‘Back Country Coalition’ Hopes to Draw Visitors to Rural Communities, Including Ramona | NBC 7 San Diego
Ignite San Diego

Ignite San Diego

Local business spotlight

‘Back Country Coalition’ Hopes to Draw Visitors to Rural Communities, Including Ramona

The group hopes to show visitors that places like Ramona, Valley Center, Alpine, Borrego Springs and Julian can make for great weekend getaways

    processing...

    NEWSLETTERS

    Next time you’re looking to go on a little getaway, you may want to set your sights on San Diego’s backcountry. NBC 7's May Tjoa reports on what one local coalition is trying to achieve. (Published Sunday, Aug. 14, 2016)

    Next time you’re looking to go on a little getaway, you may want to set your sights on San Diego’s backcountry.One group believes some local rural communities should be considered travel destinations.

    The Ramona Chamber of Commerce is leading an initiative to bring more tourists to rural San Diego – including Ramona, Valley Center, Alpine, Borrego Springs and Julian – through an entity called the “Back Country Coalition.”

    “We want to make this a unique experience that you can experience for a weekend or a getaway. There are several things that these communities offer,” Joe Stupar, executive director of the Ramona Chamber of Commerce, told NBC 7.

    Instead of competing for visitors and tourism dollars, the five communities would work together to promote the unique features in their own community and also cross-promote events.

    The "Back Country Coalition" hopes to show why rural San Diego County communities like Ramona should be considered great travel destinations.
    Photo credit: May Tjoa/NBC 7 San Diego

    The coalition would also be able to apply for additional tourism grants.

    So far, Stupar said Borrego Springs and Julian have committed to joining the coalition.

    Mary Gordon, executive director of the Valley Center Chamber of Commerce, told NBC 7 the Back Country Coalition is a "wonderful idea," and expects the chamber board to make a decision on joining within 30 days.

    “On the [State Route] 67, we're the gateway to the backcountry in the North County," explained Stupar. "Down south is Alpine. They're the gateway to the south, into the backcountry."

    Mary Rynearson, executive director of the Alpine Mountain Empire Chamber of Commerce, said they’re committed to joining the coalition, and are waiting for final approval from the board during a meeting set for Aug. 24.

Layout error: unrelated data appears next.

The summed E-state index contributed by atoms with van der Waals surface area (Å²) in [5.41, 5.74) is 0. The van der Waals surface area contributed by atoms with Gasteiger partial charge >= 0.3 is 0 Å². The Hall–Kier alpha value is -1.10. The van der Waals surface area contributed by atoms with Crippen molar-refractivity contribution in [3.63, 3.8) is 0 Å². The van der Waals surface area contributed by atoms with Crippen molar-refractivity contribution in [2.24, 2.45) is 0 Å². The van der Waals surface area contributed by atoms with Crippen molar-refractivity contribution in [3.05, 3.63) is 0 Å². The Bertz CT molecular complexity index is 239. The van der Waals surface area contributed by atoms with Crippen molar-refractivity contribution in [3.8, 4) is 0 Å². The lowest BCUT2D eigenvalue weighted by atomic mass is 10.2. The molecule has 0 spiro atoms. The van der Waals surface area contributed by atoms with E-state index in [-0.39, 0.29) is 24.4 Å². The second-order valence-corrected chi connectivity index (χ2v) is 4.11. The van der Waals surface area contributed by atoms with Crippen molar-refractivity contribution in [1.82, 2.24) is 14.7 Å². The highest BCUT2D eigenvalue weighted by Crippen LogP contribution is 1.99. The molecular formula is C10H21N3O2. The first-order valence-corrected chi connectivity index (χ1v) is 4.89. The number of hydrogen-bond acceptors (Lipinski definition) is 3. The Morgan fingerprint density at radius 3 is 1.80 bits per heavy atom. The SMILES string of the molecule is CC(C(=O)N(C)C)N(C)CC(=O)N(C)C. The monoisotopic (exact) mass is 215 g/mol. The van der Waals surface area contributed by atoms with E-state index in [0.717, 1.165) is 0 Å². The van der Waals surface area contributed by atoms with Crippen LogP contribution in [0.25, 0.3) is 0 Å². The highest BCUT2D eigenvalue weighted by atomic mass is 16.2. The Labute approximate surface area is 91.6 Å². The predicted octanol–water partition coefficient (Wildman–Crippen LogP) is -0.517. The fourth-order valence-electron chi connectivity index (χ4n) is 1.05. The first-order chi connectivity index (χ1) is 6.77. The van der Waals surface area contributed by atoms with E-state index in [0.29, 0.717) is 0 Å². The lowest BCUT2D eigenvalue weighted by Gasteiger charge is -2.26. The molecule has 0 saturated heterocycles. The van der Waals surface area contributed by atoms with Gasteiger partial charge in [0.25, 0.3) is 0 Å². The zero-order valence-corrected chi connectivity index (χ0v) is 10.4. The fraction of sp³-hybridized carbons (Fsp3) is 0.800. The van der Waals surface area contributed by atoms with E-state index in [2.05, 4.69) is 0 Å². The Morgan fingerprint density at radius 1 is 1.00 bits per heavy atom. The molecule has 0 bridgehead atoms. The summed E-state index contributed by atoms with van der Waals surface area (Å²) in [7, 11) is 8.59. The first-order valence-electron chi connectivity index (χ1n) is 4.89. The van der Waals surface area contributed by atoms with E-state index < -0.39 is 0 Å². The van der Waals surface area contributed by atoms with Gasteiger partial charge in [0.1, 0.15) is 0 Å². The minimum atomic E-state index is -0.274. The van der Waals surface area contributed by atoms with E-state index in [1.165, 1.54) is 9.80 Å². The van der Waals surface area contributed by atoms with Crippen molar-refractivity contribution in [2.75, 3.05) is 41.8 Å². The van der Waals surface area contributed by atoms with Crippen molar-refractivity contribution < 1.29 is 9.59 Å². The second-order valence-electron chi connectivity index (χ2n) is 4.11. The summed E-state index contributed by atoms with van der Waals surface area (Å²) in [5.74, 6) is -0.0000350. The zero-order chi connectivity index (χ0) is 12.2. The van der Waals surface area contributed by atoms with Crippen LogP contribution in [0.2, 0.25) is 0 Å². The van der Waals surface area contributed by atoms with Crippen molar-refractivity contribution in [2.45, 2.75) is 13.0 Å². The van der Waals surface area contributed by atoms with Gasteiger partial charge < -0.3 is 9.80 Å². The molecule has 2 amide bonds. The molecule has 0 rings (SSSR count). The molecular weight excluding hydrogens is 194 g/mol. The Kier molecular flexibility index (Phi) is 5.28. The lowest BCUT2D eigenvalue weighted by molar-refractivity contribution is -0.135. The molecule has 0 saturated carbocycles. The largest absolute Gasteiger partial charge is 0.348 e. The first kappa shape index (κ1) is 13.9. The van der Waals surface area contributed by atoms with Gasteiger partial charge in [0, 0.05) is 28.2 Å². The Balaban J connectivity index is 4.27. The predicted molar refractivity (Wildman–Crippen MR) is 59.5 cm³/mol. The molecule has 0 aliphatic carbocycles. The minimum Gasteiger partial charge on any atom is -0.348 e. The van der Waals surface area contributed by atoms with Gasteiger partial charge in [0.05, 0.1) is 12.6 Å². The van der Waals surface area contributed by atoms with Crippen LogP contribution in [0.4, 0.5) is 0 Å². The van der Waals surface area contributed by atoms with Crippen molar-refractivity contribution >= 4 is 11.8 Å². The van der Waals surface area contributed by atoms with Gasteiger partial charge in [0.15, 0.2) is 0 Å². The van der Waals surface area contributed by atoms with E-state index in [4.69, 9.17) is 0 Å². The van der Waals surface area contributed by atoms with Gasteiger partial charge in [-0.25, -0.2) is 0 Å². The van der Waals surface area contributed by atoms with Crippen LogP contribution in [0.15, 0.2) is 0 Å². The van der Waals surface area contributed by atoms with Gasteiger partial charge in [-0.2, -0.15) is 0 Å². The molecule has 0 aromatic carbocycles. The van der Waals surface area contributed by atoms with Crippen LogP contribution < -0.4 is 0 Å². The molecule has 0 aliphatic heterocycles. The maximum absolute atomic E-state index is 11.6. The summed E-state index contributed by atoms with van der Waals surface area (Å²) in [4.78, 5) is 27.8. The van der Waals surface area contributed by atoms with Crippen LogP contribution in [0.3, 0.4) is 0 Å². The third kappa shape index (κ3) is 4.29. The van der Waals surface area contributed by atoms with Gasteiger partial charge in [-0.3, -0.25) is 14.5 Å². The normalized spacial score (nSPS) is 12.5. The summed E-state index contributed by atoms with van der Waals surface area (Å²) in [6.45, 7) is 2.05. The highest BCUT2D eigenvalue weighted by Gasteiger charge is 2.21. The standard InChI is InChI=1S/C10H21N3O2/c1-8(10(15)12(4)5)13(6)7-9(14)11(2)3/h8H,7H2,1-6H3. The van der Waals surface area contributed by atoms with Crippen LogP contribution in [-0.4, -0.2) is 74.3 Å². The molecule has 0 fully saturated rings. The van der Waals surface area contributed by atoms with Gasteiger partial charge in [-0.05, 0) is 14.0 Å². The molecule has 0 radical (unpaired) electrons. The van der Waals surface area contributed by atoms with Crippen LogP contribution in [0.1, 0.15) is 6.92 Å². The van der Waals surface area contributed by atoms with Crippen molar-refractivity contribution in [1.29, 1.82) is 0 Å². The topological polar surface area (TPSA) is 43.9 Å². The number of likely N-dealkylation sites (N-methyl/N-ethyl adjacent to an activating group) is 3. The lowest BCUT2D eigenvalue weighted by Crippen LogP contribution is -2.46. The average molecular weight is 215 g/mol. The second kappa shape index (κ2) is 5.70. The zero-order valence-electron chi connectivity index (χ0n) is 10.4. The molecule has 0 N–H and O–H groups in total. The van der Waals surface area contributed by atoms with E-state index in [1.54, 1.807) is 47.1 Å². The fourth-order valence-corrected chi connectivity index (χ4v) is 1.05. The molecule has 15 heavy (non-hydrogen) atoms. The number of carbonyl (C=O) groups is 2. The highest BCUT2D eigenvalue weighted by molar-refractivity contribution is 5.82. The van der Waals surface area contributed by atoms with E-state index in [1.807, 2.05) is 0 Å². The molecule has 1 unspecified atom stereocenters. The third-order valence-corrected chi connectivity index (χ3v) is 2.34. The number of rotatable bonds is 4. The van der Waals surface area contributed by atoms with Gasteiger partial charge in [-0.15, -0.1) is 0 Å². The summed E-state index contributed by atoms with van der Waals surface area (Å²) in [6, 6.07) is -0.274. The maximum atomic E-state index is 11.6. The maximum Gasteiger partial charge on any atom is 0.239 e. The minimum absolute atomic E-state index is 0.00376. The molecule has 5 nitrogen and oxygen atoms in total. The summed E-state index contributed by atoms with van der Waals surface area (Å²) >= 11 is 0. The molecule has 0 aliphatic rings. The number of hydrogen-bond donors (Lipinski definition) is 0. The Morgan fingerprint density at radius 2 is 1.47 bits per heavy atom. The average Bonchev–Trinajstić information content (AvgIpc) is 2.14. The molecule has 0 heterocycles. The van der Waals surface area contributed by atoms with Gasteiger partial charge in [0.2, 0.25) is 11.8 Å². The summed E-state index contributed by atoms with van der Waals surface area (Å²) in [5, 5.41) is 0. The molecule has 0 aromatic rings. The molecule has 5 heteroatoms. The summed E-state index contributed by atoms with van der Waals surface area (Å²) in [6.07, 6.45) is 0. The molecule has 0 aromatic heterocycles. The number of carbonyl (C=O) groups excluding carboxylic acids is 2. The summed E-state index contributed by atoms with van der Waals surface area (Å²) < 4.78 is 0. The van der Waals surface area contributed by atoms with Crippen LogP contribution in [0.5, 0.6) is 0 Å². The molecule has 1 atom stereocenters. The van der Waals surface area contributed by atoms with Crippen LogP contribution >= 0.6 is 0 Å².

Ramona is spearheading the initiative because of its growing wine industry.

    In 2010, the San Diego County Board of Supervisors revised the wine ordinance, making it easier and cheaper for smaller farmers to open a boutique winery.

    There are now more than 30 wineries in Ramona. Most of them opened after 2010.

    Audrey Cassidy opened Barrel One tasting room in April 2015. All of the wine she sells is produced with organic grapes grown on her property.

    Ramona residents Gerry and Hazel Griffiths have lived in the rural community for 16 years and like seeing the growth.

    "I think it's really good," said Hazel. "It's giving work to all the locals."

    They also enjoy setting out on a day of wine tasting in their own neighborhood, including at Barrel One.

    "We're going to up Julian highway here and get as far as we dare," said Gerry. "Fortunately, we have a designated driver."

    Last month, county supervisors updated the wine ordinance.

    A staffer with Supervisor Dianne Jacob's office said the updates cleared up gray areas, to further encourage the growth of boutique wineries.

    Among the changes: requiring a certain amount of locally-grown grapes to be used in wines produced in San Diego, and allowing smaller venues to hold events.

    Stupar said most of the people who opened boutique wineries in Ramona aren't making a living from it yet – keeping the small-town vibe.

    "It's an intimate setting,” he explained. “Owners are passionate about it. It's not corporate driven.”

    Cassidy said she's looking at her winery as a long-term investment. She and her husband, Tom, got started in the business gradually.

    Initially, they planted merlot grapes as part of their landscape. A local winery asked to buy their grapes, and eventually the couple decided to produce their own wine.

    “He (Tom) loves his farming and really enjoys the whole process of planting the vineyard and watching the grapes grow,” she told NBC 7.

    Cassidy said she's not concerned about too many new wineries starting up.

    “Our infrastructure here in Ramona is limited,” she said. “So I think based on that, we can only grow at a certain rate. I don't see tour buses coming down the street, yet.”